• Consider sustainability in choosing how many children to have if you are planning your family or thinking about having more children. Oh…I know I’m going to get crap for this one. I don’t support coercive child policies like China’s. I’m not going to attempt to limit your reproductive rights. I see that one more child will not destroy the planet. But if you are concerned about the environment and your own impact on biodiversity, I’m asking that you weigh that concern in your decision.

Now it’s your turn. Green parents, what could the childfree do to earn your support? And if you’re already childfree, what are your thoughts on the relationship between green and childfree? 

10 Super Easy Ways to Be Green[er]

I watched An Inconvenient Truth for the first time last night. When it came out a few years ago, I wasn’t as much of an environmentalist as I am  now. Since then, and especially since joining Twitter, I have been bombarded with daily updates about How We Are All Screwed Why We Need to Act Now. The film didn’t really tell me anything I didn’t already know. At the same time, it was a sobering reminder of just how much work it will take to clean up our act and preserve not only us but also the species we share the Earth with.

If An Inconvenient Truth has a flaw, it is surely that it doesn’t directly empower people to act. Al Gore talks a lot about the need to lower our gigantic CO2 output, but doesn’t 1) make the problem seem small enough that an individual’s actions can positively affect it; or 2) give individuals ideas on how to combat their own lifestyles.

Now, I realize that that wasn’t the point of the film, which was to serve as a wake up call, but perhaps it would have been a good aspect to address. Individuals have to believe that they can make a difference in the problem before they’ll act. Therein lies the problem: our actions, individually, are pretty minute and difficult to measure. However, en masse, they can make a tremendous difference. (Or at least I kept telling myself, as I cut short my morning shower on a chilly autumn morning.) At the same time, most people don’t want to change any really fundamental aspects of the comfortable lives they lead.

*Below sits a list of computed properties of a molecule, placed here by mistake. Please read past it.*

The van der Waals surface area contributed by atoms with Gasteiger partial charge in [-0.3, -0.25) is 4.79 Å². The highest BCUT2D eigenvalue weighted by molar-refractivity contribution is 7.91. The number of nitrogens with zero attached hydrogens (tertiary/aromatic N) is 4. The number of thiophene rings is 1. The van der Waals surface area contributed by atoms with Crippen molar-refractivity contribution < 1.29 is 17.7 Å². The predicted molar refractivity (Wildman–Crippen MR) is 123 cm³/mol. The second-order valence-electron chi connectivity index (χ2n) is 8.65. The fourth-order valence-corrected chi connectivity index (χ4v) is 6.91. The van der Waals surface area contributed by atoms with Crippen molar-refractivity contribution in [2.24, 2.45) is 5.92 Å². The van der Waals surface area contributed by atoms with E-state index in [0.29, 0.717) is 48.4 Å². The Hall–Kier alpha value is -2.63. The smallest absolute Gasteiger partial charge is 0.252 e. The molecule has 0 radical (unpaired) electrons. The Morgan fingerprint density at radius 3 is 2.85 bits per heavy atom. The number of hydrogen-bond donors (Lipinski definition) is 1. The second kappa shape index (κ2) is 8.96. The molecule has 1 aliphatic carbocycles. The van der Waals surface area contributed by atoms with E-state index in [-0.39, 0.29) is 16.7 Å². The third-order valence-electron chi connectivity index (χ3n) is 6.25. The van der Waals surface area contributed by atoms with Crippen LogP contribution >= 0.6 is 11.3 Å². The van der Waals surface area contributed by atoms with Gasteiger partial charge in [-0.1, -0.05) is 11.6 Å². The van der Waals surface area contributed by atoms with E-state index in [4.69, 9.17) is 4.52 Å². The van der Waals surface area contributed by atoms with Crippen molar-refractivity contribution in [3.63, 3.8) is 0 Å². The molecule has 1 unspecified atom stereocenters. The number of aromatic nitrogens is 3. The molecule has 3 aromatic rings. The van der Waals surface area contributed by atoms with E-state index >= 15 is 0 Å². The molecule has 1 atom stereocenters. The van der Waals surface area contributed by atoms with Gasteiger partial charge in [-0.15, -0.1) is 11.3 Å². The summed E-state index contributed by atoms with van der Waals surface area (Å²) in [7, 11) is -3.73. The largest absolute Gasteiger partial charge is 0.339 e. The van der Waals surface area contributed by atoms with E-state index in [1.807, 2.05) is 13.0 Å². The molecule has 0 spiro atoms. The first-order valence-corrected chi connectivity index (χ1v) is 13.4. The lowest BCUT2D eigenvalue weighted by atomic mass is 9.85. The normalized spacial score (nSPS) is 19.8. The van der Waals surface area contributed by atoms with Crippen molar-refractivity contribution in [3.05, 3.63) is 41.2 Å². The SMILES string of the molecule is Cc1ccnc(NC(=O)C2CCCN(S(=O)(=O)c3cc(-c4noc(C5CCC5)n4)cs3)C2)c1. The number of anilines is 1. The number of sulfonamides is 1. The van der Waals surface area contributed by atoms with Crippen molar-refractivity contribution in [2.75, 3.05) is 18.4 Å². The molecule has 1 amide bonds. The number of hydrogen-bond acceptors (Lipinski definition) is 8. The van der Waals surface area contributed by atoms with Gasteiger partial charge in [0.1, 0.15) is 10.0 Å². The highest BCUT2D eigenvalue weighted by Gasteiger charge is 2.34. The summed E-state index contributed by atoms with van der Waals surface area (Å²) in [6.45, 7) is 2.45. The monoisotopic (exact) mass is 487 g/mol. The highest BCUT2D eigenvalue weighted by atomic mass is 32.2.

So I offer this list as a compromise. They are all extremely easy and practical to do, and require singularly little effort. They might even save you money. They won’t make as significant an impact as, say, going vegetarian or giving up your car, but they’re a minimal-effort way to start making a difference

  1. Quit the plastic water bottle habit once and for all. Plastic, for all intents and purposes, does not biodegrade. According to The World Without Us, every bit of plastic we’ve produced in the past 50 years, with the exception of the small percentage that has been incinerated, is still around in one form or another (much of it in the ocean). We simply don’t know enough right now about the longterm effects of plastic on the environment. Switch to a stainless steel or aluminum water bottle instead, which can be used for years and fully recycled at the end of it.
  2. For the same reason, go for a reusable shopping bag instead of taking plastic ones at the store. You probably have a couple already stashed in your closet that were given to you free by various companies. Use them!
  3. Swap paper napkins with cloth ones. There’s no need for virgin forest to end up as a disposable napkin. (Much less as toilet paper. Rather than use cloth for that function, however, you can opt for recycled toilet paper.)
  4. Shop less. Every item you buy has a carbon footprint and uses resources. Unless you truly need it or truly love it, consider using what you already have or doing without. Consumerism is a big part of our use of land and resources and, inevitably, of pollution and waste.
  5. Take shorter showers. The world is likely to face severe fresh water shortages within the next fity years. Your water footprint is no less important than your carbon footprint to sustainability.
  6. Go meatless for one day a week. Industrial agriculture is a major cause of carbon emissions, to say nothing of obesity. Do yourself and the planet a favor by cutting it out once a week. If everyone were vegetarian one day a week, we could prevent 1.2 million tons of CO2, 3 million tons of soil erosion, and 4.5 tons of animal waste. It would also be equivalent to taking half of all American cars off the road.
  7. Walk one of your errands each week. Even a Prius can’t compete with the near-zero carbon footprint of walking. Do yourself a favor, too!